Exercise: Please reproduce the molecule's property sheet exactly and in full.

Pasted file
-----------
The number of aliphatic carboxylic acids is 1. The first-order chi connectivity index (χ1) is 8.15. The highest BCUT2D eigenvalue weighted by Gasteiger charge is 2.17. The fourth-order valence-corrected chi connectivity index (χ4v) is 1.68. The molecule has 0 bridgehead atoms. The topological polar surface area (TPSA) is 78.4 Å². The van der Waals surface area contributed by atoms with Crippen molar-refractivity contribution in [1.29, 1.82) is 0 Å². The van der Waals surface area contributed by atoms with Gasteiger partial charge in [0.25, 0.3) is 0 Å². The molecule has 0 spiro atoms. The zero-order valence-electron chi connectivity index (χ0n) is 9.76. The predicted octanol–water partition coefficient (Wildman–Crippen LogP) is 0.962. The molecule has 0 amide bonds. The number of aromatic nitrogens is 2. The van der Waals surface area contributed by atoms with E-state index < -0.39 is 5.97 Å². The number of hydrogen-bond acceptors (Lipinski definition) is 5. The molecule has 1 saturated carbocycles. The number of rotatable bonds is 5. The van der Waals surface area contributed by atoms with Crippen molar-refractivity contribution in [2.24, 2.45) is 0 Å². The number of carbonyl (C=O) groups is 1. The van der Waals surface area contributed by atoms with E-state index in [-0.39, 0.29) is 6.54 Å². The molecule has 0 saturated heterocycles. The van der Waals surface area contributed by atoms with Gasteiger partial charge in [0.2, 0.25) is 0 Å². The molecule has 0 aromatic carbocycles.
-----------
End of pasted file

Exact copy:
The number of aliphatic carboxylic acids is 1. The first-order chi connectivity index (χ1) is 8.15. The highest BCUT2D eigenvalue weighted by Gasteiger charge is 2.17. The fourth-order valence-corrected chi connectivity index (χ4v) is 1.68. The molecule has 0 bridgehead atoms. The topological polar surface area (TPSA) is 78.4 Å². The van der Waals surface area contributed by atoms with Crippen molar-refractivity contribution in [1.29, 1.82) is 0 Å². The van der Waals surface area contributed by atoms with Gasteiger partial charge in [0.25, 0.3) is 0 Å². The molecule has 0 spiro atoms. The zero-order valence-electron chi connectivity index (χ0n) is 9.76. The predicted octanol–water partition coefficient (Wildman–Crippen LogP) is 0.962. The molecule has 0 amide bonds. The number of aromatic nitrogens is 2. The van der Waals surface area contributed by atoms with E-state index < -0.39 is 5.97 Å². The number of hydrogen-bond acceptors (Lipinski definition) is 5. The molecule has 1 saturated carbocycles. The number of rotatable bonds is 5. The van der Waals surface area contributed by atoms with Crippen molar-refractivity contribution in [2.24, 2.45) is 0 Å². The number of carbonyl (C=O) groups is 1. The van der Waals surface area contributed by atoms with E-state index in [-0.39, 0.29) is 6.54 Å². The molecule has 0 saturated heterocycles. The van der Waals surface area contributed by atoms with Gasteiger partial charge in [0.2, 0.25) is 0 Å². The molecule has 0 aromatic carbocycles.